As of the 2015-16 educational year, Shirak has 167 schools.[14]

Sport[edit]

Football, basketball and chess are the most popular sports in the province. However, other Olympic sports including wrestling and weightlifting are also popular, mainly in Gyumri. Shirak is home to many former and current World, Olympic and European champions in several types of sports who competed under the flag of Soviet Union and later under the Armenian flag.

The city is represented by the FC Shirak at the Armenian Premier League competition. Aragats FC were the second football club in Gyumri, but they were dissolved in 2002 due to financial difficulties.

FC Tufagorts (dissolved in 1995) and FC Sipan (dissolved in 1993), both from the town of Artik, had also represented the province in the football competitions of Armenia.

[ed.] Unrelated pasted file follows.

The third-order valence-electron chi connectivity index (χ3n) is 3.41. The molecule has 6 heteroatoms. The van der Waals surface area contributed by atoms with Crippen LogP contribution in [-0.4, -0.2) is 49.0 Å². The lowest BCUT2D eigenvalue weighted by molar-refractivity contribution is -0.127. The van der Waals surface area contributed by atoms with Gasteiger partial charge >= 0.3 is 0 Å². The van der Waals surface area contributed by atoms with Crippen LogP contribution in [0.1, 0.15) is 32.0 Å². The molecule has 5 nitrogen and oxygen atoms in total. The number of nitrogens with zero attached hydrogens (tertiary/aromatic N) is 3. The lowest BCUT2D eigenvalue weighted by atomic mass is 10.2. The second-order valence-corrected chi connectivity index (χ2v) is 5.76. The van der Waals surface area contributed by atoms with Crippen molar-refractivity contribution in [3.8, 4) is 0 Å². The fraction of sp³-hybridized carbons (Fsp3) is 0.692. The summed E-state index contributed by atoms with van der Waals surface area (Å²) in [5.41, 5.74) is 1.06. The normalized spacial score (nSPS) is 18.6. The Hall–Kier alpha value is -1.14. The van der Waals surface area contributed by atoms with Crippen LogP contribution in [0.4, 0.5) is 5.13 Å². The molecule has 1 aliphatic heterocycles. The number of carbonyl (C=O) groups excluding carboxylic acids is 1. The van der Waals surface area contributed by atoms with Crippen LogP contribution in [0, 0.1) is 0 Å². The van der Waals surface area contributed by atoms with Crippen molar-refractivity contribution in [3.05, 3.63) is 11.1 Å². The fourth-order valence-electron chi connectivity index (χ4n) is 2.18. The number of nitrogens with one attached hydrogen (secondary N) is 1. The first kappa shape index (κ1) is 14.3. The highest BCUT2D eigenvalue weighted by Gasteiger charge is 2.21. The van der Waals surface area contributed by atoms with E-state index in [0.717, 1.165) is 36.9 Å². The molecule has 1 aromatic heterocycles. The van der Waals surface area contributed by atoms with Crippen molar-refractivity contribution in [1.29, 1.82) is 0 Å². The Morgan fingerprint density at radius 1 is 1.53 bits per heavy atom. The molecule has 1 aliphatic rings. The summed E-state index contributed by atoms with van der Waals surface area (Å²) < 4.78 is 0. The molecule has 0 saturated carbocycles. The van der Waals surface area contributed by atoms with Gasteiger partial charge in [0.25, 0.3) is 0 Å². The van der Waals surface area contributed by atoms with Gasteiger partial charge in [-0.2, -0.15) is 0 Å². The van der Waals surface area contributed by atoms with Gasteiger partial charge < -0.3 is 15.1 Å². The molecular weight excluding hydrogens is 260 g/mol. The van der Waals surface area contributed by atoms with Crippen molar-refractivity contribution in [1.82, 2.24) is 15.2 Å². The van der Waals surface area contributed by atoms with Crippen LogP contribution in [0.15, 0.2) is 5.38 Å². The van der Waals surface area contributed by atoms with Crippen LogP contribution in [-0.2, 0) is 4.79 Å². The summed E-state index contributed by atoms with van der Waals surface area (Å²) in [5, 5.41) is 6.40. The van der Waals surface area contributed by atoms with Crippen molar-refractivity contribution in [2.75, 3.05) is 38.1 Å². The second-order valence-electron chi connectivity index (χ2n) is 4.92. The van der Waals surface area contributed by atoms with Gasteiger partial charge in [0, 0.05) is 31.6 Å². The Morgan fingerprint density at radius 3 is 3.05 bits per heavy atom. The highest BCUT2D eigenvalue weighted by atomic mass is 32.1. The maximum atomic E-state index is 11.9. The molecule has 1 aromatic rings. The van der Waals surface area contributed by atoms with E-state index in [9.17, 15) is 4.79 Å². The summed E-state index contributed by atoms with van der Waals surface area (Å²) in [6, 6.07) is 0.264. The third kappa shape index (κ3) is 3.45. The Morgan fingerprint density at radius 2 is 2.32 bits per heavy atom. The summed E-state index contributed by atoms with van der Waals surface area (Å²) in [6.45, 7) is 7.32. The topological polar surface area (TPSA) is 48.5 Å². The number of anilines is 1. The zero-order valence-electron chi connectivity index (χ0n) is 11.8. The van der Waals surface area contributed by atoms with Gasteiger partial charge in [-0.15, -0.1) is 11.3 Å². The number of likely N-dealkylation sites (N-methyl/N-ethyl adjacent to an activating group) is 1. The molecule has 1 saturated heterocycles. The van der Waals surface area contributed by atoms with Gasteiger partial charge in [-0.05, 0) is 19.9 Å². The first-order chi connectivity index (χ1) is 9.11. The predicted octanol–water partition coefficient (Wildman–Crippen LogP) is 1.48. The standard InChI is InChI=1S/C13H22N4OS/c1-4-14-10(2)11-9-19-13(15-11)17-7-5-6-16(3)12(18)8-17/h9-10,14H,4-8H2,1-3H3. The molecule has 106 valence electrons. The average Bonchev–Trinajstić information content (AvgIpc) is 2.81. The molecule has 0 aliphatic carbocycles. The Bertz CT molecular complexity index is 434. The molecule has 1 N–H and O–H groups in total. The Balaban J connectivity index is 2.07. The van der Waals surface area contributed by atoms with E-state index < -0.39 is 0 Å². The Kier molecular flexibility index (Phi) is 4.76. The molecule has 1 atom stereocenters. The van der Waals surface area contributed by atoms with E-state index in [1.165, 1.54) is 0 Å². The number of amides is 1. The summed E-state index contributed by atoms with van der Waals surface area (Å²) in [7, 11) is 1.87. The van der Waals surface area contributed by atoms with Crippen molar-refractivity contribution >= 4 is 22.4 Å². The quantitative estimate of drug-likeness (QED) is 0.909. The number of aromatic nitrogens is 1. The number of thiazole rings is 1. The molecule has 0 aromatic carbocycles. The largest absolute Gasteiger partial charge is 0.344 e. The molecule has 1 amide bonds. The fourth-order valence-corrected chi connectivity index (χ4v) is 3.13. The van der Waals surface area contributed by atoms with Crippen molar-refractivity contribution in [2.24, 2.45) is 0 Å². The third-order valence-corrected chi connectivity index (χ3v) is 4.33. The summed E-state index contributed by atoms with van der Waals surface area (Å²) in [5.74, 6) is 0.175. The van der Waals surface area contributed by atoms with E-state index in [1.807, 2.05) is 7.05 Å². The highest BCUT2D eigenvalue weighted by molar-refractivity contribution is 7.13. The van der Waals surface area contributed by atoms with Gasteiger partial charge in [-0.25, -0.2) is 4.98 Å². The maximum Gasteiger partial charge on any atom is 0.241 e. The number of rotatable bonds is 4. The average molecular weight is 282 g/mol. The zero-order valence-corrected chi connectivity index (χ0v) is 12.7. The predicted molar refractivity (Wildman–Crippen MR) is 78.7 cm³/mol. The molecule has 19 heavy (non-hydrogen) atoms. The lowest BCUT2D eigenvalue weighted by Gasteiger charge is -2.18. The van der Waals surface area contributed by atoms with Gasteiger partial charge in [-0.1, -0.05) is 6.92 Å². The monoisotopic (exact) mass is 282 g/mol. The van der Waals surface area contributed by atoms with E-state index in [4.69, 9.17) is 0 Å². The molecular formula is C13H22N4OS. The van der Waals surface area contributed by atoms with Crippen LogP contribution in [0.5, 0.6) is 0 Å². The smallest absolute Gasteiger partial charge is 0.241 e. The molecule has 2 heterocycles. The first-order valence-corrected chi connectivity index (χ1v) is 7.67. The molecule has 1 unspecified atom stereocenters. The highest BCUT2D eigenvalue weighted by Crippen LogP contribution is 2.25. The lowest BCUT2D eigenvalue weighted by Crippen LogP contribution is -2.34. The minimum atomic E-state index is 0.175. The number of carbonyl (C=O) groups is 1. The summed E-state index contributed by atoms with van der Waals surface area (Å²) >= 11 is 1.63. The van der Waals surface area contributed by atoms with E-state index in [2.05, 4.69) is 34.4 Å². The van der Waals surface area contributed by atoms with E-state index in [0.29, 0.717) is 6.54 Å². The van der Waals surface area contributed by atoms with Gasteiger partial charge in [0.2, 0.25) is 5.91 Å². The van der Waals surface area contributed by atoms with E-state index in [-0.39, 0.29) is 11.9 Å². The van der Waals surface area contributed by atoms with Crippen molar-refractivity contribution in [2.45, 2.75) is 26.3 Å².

The largest sport venue of the province is the Gyumri City Stadium. Gyumri is also home to the FFA Football Academy. The towns of Artik and Maralik have a football stadium each with minor capacities.

Gyumri is also famous for winter sports. The Gyumri school of winter sports renovated in 2015-16, is named after Ludvig Mnatsakanyan.

Attractions[edit]

Yererouk Basilica of the 4th-5th centuries, is one of the earliest samples of Armenian church architecture

Fortresses and archaeological sites[edit]

Churches and monasteries[edit]

Other[edit]

Communities[edit]

Shirak Province administration in Gyumri

The province of Shirak consists of the following 119 communities (hamaynkner), of which 3 are considered urban and 116 are considered rural.[15]

Towns or urban communities[edit]

Image City (town) Province Founded Land area (km2) Population
(2011 census)
Population
(2016 estimate)
Artik.JPG Artik Shirak 1939 9 19,534 18,800
Gyumri in 2013, from the Vartanants square.jpg Gyumri Shirak 5th century BC as Kumayri
rebuilt in 1837 as Alexandropol
54 121,976

117,700

Maralik-Rublevka.jpg Maralik Shirak 5th century (first mentioned) 4 5,398 5,500

Villages or rural communities[edit]

Non-community villages[edit]

Former villages[edit]

Gallery[edit]

References[edit]